Cal Poly

College Baseball: Cal Poly falls to Cal

Mark DeVincenzi watched the line drive skim over the wall in left, crouched to his knees in front of the mound and dropped his gaze to the grass.

A different kind of maddening March continues for the Cal Poly baseball team.

With plenty of people preoccupied with the NCAA basketball tournament, the Mustangs remain mired in an overall slump that’s led to four straight losses, the latest a frustrating 11-9 defeat to Cal in the opening of a three-game weekend series Friday at Baggett Stadium.

DeVincenzi, a Mustangs relief pitcher, gave up a grand slam to Mark Canha, the first batter he faced entering the game in the eighth inning, to undermine a methodical Cal Poly comeback from a five-run first-inning deficit that tied the score at 6-6 in the fifth.

The grand slam wasn’t the only backbreaking moment in the game for the Mustangs, just the latest low point in what has started as a disappointing season.

Cal Poly (6-10) has yet to win a weekend series in three tries — all at home — this year and now trails the Golden Bears (10-6) by one game in this set.

This comes one year after the Mustangs won their first four weekend series and eventually appeared in the program’s first Division I NCAA regional.

High hopes carried over, but, so far, the results have not.

Friday, it seemed Cal Poly was doomed from the start. First-time weekend starter Joey Wagman walked four batters and hit two others to help give Cal five runs on just two hits in the top of the first.

Wagman, who came into the game with a 4.87 ERA, and took over Kyle Anderson’s spot in the rotation was replaced by Eugene Wright after recording just two outs.

Combined with news that potential ace Steven Fischback could miss his second straight full season with shoulder problems and that practical ace Mason Radeke (3-1, 2.96 ERA) is liable to miss time with pitching arm tenderness, Wagman’s rough start was ill-timed.

“We need to basically outscore,” Cal Poly head coach Larry Lee said. “We’re not capable of throwing shutouts or a majority of the time keeping the score down. We just don’t have that type of a pitching staff. We just have to make sure we bang the ball offensively. We’re going to have to try to put up as many runs as we can in nine innings.”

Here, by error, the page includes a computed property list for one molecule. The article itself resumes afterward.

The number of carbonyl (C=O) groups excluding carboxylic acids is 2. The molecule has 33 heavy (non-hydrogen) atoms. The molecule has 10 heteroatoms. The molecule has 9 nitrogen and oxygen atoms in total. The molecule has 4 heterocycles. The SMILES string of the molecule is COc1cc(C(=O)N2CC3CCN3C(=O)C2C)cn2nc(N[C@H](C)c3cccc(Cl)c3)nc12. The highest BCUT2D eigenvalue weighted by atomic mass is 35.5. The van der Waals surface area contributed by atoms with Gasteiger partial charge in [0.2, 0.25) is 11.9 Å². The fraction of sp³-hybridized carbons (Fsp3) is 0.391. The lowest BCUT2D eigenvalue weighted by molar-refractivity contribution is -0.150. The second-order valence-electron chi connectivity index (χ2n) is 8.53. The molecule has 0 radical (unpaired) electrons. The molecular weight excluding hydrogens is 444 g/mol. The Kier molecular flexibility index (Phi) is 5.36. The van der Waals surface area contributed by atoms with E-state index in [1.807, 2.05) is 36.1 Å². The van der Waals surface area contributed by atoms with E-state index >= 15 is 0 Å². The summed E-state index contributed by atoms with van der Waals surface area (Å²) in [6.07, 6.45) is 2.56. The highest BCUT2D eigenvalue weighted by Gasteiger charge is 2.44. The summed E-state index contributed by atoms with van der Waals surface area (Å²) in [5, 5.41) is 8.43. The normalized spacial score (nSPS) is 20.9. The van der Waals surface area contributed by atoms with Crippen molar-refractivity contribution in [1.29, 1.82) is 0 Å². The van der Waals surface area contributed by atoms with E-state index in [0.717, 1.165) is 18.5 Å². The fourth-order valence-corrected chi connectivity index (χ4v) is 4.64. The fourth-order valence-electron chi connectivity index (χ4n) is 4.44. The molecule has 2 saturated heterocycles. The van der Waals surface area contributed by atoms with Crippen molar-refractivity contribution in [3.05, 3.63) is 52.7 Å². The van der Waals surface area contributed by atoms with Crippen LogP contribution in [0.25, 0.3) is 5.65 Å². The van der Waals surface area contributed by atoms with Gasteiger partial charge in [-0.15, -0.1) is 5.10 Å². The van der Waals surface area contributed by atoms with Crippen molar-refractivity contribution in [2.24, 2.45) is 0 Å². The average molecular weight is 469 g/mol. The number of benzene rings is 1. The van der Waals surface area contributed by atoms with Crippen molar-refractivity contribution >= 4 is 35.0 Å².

Trouble came at the plate, too.

Even though Cal Poly scratched back into the game with single-run rallies in the first, third and fourth innings, the Mustangs could have had many more.

Cal Poly struck out with runners in scoring position to end the fifth, sixth, seventh and eighth innings and left the bases loaded in each of the final three frames.

“You hope for those situations,” said Mustangs designated hitter Luke Yoder, who was 2 for 4 with a double and a triple. “You really want to be in those situations where you have a chance to make a game-changing at-bat.

“And so when they come around, you get amped up, and maybe we’re getting too amped up. You want to succeed so much, you end up failing.”

Still, Cal Poly’s offense stood out by scoring six earned runs against Cal’s Erik Johnson, who entered the game unscored upon this season. In 19 innings coming in, Johnson had struck out 20, walked just four and allowed only 12 hits.

The Mustangs rallied for seven hits against Johnson before Adam Melker knocked him out of the game with a stinging line drive that ricocheted off the pitcher’s forehead and blooped for a single to shallow center field in the sixth.

Johnson was only on the ground for a moment and jogged off the field under his own power.

After the disastrous first inning, Cal Poly remained competitive with the help of its bullpen. Reliever Eugene Wright pitched 51⁄3 innings, allowing just one run on four hits while striking out three.

Jeff Johnson struck out the side in the seventh but was tagged with the loss when his bequeathed runners scored on the grand slam.

“Eugene and Jeff Johnson threw extremely well,” Lee said. “They did what they were supposed to do. They kept us in the ball game and let us chip into their lead.”